David Chappell


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Digital Identity for .NET Applications: A Technology Overview  
# Tuesday, October 30, 2007
Identity is an inescapable aspect of distributed applications. The .NET world provides several technologies that developers can use in this area, but figuring out what each one does and how they fit together can be challenging. I've written a Microsoft-sponsored white paper to help people find their way through this thicket of options. Available here, the technologies it describes include ADFS, Windows Cardspace, and several more.

Handling identity well should be a fundamental competence for anybody who creates .NET applications. The goal of this paper is to help people get started on the path to acquiring this competence.

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Great paper! One things that comes to my mind reading this paper and from listening to your talk at the SOA & BP Conf is not just the problems with username/passwords but also with credit cards. Credit card information could be claims provided by a card issuer or my bank in the role of a IdP. But how can one rely on the relying partner in this scenario not storing and missuse my credit card information. Are there any other way credit card information can be used related to federated identity?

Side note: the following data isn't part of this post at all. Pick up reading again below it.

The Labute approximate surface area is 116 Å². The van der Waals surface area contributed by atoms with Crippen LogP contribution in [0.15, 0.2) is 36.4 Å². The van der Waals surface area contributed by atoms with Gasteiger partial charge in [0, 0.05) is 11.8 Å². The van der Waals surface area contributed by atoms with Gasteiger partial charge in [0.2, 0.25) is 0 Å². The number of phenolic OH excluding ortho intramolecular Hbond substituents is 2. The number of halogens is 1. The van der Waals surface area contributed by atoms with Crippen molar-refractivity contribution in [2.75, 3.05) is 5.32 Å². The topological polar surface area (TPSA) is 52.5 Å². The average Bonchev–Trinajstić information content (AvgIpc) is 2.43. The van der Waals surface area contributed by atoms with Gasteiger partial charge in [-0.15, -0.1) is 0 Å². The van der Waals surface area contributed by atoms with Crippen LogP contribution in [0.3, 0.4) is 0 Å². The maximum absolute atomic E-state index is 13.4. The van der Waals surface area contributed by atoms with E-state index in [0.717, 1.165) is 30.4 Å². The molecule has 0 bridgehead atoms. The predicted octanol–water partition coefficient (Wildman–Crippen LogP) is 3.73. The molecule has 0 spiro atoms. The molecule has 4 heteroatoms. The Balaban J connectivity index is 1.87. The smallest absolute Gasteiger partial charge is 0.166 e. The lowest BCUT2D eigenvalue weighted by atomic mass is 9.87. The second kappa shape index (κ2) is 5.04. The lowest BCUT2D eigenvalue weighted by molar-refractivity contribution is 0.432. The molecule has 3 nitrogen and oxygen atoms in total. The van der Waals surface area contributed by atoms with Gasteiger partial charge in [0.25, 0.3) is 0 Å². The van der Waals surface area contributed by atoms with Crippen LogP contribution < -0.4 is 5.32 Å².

A credit card number certainly could be conveyed as a claim. Just as if you'd typed that number into a web page, however, it's up to the web site you're interacting with (i.e., the relying party) to use it responsibly. How the number gets there doesn't change this.

Another possibility is that a payment organization might create a single-use authorization number for a particular payment rather than sending your credit card number. This could act like a digital check, allowing you to pay for a single transaction without fear of later misuse.

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